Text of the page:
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Procter & Gamble Jamming a Sprint Tower Freq.?


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I work in Oxnard, CA 93030

There is a tower literally a few feet from where I work, however, as soon as I turn into the Procter & Gamble plant on Rice Ave., my data speeds collapse 99%. I get speeds of about 0.50mbps along Rice Ave., until i near P&G. Speeds then drop down to anywhere from NOTHING (3G logo even disappears) to about 0.02mbps. Is it possible that P&G is jamming the signal for their own purposes? Is this legal? What about the folks living nearby?

Thanks for your help!

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I have seen cell jammers before. I think they work by causing a bunch of interference and raising the EC/IO ratio, but they are legal with a permit AFAIK. The military uses them a fair amount, especially overseas.

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Not legal in the US. Only the licensed company can broadcast on that frequency in that location. That's the whole point of the licensed spectrum and everything that goes with it.

 

Sent from my C64 w/Epyx FastLoad cartridge

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We have a couple of locations around Los Alamos that are RF dead zones. Locations that should have a good signal, but are marginal or non existent. Sometimes even with line of sight to the tower. I've always assumed it was because of severe radio interference in the location, or maybe even related to the lab. One is near a large electrical yard and another near a major Lab Electrical Subcontractor. So it may not be jamming, but some sort of other severe interference or radio phenomena.

 

Robert via CM9 Kindle Fire using Forum Runner

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Had a similar problem at my work, the issues was that Sprint had in house antenna and then transmit the data to a nearby cell site. I could get good speed outside my building connected to the cell tower, but when I got close enough for the internal antenna to pick up, my speed went down. Sprint had to come out and fix the issue.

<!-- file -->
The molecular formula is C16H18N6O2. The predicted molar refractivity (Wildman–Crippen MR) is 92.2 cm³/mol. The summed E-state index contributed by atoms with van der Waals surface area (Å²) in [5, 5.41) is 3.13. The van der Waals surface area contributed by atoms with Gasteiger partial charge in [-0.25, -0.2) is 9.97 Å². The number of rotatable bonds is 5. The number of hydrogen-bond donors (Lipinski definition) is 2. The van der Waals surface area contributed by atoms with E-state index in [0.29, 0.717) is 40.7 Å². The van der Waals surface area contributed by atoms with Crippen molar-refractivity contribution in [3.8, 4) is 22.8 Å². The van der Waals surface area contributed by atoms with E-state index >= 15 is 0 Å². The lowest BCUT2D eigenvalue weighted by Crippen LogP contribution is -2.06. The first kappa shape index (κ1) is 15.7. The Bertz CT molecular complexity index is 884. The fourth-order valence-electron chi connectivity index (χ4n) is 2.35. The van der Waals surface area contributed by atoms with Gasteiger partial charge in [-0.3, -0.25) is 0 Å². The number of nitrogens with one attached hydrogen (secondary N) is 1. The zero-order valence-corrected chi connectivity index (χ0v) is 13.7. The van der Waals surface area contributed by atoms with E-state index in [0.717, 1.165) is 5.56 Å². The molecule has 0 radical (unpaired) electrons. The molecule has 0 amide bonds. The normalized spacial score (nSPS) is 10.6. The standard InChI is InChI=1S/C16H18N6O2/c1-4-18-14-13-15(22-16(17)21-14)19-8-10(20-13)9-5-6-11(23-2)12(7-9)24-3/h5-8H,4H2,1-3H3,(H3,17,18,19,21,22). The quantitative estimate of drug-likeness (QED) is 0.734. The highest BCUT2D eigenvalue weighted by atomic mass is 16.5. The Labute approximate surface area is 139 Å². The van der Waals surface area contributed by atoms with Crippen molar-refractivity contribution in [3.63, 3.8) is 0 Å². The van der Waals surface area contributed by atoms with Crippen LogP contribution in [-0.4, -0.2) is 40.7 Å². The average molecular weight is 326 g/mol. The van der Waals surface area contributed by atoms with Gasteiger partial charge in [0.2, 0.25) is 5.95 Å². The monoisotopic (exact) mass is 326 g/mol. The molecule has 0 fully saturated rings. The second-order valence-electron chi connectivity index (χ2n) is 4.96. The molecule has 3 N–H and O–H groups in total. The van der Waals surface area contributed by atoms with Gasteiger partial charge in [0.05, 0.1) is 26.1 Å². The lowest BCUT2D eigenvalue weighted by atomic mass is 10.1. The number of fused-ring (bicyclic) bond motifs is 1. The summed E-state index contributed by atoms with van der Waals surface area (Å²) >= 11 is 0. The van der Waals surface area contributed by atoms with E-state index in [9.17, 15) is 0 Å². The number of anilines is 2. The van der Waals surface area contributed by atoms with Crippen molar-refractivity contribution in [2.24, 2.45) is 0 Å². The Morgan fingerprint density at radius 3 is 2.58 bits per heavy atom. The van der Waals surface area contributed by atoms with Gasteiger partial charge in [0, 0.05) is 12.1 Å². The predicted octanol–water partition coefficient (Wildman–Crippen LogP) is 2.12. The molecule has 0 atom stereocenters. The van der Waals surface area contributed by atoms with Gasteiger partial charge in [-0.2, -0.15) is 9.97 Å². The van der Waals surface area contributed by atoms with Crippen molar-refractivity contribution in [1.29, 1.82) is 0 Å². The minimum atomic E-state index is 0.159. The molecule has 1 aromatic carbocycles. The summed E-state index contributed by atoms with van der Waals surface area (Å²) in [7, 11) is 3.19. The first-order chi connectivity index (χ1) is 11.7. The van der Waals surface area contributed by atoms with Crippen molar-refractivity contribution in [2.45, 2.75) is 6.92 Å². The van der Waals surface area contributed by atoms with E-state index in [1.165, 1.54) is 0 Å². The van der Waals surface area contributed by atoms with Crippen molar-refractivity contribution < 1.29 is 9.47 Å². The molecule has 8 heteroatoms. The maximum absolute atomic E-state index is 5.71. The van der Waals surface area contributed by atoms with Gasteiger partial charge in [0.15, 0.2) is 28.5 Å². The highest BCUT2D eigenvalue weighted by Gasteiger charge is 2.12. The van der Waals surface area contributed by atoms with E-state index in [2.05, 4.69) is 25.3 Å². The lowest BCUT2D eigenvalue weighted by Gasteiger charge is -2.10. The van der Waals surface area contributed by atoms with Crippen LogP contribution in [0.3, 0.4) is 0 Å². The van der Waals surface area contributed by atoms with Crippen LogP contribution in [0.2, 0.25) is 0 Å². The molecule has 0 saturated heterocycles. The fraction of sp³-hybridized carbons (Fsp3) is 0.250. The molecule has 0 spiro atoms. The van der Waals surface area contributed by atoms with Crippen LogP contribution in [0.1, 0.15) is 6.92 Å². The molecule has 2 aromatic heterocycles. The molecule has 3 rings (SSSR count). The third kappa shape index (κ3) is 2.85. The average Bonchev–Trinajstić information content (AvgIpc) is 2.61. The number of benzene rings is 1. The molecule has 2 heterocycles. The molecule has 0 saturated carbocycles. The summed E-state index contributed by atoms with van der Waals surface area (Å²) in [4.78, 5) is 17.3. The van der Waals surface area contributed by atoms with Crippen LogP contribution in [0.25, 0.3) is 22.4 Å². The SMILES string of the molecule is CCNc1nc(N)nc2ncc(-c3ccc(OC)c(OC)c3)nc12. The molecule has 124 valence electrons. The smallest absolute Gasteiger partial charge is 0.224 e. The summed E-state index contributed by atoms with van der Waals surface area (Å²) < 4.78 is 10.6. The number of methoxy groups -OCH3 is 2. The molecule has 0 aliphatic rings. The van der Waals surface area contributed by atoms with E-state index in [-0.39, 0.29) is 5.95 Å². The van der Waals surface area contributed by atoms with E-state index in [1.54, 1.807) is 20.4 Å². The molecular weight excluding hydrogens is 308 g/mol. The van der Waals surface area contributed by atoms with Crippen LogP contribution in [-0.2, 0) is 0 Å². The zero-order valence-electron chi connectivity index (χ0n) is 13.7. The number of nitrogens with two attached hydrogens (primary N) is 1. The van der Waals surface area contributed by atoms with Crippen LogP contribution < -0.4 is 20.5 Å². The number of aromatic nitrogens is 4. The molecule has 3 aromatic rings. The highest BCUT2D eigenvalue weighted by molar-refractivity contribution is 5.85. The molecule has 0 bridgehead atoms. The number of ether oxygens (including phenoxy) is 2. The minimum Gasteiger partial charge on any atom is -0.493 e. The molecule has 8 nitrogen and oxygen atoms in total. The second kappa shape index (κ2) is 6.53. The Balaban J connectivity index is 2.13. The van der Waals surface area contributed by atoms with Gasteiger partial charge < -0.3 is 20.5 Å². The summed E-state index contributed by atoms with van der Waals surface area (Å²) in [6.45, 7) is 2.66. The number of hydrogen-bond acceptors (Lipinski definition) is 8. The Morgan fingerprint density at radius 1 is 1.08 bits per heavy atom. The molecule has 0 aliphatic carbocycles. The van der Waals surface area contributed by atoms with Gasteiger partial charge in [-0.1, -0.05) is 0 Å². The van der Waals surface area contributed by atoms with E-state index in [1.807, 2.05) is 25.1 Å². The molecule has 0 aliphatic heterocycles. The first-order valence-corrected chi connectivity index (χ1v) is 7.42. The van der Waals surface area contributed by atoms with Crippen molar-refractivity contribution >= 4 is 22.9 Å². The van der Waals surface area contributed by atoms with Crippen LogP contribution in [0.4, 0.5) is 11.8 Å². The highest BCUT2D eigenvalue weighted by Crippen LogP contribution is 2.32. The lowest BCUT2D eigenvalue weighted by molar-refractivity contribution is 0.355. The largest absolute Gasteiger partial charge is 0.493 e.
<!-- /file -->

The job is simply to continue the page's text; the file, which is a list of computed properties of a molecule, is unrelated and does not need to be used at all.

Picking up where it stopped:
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I know alot of times hospitals are allowed to use them to prevent interference with equipment.

wouldnt broadcasting a jamming signal on the same frequency cause the same or more interference?
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I know alot of times hospitals are allowed to use them to prevent interference with equipment.

wouldnt broadcasting a jamming signal on the same frequency cause the same or more interference?

 

I don't know about hospitals jamming. However, I have built hospitals where they have deployed RF shielding. Especially around CAT scan/MRI equipment.

 

Robert

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I've seen bad RF locations as well. Especially if you get in between the two sectors. So you're riding the ridge of both sectors lobes and then throw in some metal buildings for the signal to bounce around on and you've got an interesting RF picture for your phone to figure out.

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We have a couple of locations around Los Alamos that are RF dead zones. Locations that should have a good signal, but are marginal or non existent. Sometimes even with line of sight to the tower. I've always assumed it was because of severe radio interference in the location, or maybe even related to the lab. One is near a large electrical yard and another near a major Lab Electrical Subcontractor. So it may not be jamming, but some sort of other severe interference or radio phenomena.

 

Robert via CM9 Kindle Fire using Forum Runner

 

Gotcha. Thanks I'm sure the FCC will find out which, if either it is.

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About 10 years ago -- I think this was even on the old alt.cellular USENET newsgroup -- I helped a Sprint sub diagnose a bad channel card on a sector. I had him circle the site in question, and two of the PN offsets were fine, but the third produced RF diarrhea. With that info, he contacted the Sprint affiliate, and the problem got fixed. So, this could be a similar situation -- a bad EV-DO channel card.

 

AJ

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